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Delivering a return on KYC: more than meets the bottom line

The cost of compliance continues to be one of the hot issues in financial services.  Year on year spend seems to increase but the question still remains – are the investments delivering a return and improving compliance? The short answer, not yet. The reason? Firms have had to implement many of their regulatory and compliance solutions tactically and the industry has built up a technological debt.  Many solutions are not scalable or sustainable and certainly have not had the time to be built with good design in mind.

Go back to the financial crisis and achieving compliance necessitated throwing bodies at issues to solve problems.  Armies of consultants or temporary staff were hired to rekey compliance data between forms, documents and databases. That's an inherently risky and inefficient process because you’re translating information from one place to another. It's likely to be error prone and it's not scalable. The approach to meeting new compliance requirements has been very tactical but it had to be.

Firms weren’t able to afford the time to build something scalable, innovative and efficient. In today’s environment, build doesn’t always equal best and is unlikely to overcome the technological backlog.  The industry needs smarter investment of effective and innovative solutions to provide the much needed shot in the arm for return on equity (ROE). But how? One idea is that it comes down to interconnectivity between due diligence processes. Institutions have tried to tackle these processes in a somewhat disjointed way because of deadlines against particular requirements or regulatory initiatives.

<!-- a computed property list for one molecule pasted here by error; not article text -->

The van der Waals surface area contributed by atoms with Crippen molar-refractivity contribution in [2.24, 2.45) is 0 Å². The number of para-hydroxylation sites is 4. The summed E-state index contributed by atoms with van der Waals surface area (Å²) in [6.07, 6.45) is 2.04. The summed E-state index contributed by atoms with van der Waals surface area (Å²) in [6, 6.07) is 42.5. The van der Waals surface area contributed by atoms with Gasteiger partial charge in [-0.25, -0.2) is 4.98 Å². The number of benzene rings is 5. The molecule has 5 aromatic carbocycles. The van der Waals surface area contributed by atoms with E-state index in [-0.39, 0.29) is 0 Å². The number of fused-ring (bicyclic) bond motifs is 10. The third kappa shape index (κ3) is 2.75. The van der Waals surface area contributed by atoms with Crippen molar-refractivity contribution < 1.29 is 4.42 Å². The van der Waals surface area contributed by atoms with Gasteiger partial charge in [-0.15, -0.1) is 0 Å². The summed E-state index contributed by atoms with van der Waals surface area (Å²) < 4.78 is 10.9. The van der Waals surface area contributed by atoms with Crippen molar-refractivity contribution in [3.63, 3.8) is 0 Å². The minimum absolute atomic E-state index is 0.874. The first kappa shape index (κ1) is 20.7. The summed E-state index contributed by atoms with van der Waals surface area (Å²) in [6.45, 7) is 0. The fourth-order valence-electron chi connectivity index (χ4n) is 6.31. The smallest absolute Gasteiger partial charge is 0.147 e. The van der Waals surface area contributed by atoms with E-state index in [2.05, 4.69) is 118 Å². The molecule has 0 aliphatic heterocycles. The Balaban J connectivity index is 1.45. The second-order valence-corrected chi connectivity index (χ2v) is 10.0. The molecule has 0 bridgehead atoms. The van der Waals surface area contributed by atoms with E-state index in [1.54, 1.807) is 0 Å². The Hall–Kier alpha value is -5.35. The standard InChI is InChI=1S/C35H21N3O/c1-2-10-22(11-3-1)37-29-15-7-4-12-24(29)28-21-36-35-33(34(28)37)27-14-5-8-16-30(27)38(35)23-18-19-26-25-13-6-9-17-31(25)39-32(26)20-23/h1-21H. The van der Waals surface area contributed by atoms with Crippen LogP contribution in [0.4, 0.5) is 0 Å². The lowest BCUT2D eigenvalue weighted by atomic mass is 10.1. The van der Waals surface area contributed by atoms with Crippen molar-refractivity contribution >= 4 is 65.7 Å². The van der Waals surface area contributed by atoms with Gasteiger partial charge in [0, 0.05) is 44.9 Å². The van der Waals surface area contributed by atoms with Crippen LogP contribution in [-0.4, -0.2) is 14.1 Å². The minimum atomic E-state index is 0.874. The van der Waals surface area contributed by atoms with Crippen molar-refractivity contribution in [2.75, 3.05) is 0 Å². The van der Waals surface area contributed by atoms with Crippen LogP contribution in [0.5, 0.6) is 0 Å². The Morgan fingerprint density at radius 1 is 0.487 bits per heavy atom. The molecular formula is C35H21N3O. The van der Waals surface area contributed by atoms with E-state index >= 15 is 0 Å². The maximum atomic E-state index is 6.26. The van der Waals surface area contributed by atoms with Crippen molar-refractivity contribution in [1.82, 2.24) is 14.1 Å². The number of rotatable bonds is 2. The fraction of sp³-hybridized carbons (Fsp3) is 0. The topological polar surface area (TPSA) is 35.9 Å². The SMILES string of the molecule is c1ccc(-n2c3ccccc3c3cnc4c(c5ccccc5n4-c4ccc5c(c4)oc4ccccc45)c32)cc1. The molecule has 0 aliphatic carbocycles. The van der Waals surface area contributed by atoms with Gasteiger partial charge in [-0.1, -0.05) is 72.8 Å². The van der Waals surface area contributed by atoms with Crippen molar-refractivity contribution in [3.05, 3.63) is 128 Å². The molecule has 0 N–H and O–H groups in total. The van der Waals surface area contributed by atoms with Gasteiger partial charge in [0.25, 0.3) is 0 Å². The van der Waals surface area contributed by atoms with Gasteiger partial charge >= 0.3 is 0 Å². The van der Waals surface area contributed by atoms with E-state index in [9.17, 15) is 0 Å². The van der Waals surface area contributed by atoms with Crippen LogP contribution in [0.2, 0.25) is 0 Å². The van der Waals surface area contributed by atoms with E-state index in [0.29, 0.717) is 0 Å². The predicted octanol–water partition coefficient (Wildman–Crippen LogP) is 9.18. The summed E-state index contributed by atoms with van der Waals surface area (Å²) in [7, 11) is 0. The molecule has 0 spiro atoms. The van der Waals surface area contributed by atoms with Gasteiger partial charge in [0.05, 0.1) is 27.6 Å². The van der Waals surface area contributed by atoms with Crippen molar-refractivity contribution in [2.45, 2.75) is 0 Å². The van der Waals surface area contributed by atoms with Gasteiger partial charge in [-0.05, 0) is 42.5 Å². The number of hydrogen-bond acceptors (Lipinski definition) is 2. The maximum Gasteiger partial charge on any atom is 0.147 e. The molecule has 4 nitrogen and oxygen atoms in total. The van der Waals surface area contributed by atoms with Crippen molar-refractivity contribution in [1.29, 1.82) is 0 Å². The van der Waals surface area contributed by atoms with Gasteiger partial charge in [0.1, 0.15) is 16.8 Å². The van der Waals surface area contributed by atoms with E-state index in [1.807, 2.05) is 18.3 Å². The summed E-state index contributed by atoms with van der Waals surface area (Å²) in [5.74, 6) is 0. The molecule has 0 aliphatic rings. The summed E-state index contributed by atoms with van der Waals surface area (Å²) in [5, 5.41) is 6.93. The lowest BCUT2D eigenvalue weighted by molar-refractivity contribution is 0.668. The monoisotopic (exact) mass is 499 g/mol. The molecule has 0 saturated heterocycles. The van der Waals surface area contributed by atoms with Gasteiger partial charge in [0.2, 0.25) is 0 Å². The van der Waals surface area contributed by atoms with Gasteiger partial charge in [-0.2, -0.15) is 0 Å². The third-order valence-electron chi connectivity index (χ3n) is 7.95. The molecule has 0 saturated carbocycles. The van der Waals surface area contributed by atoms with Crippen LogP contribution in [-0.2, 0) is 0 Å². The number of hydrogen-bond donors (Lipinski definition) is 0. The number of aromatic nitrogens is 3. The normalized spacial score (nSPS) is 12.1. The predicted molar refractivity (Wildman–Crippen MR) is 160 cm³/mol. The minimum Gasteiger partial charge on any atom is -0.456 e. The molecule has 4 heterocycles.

To the extent that firms can bring those conversations into a single dialogue and have a single conversation with their counterparties, it will facilitate a more effective, efficient and streamlined process for both sides of that equation. Asset managers often struggle with multiple interactions and the reason they have multiple interactions is due to a lack of standardisation on the bank side. If banks can standardise and remove those bilateral interactions, then from an ROE perspective, they are cutting out the repetitive and duplicative costs for not just themselves but their corporate and buy-side clients incurred in order to be ready to transact. The time is now to invest in connected due diligence processes to really achieve a true return on equity. 



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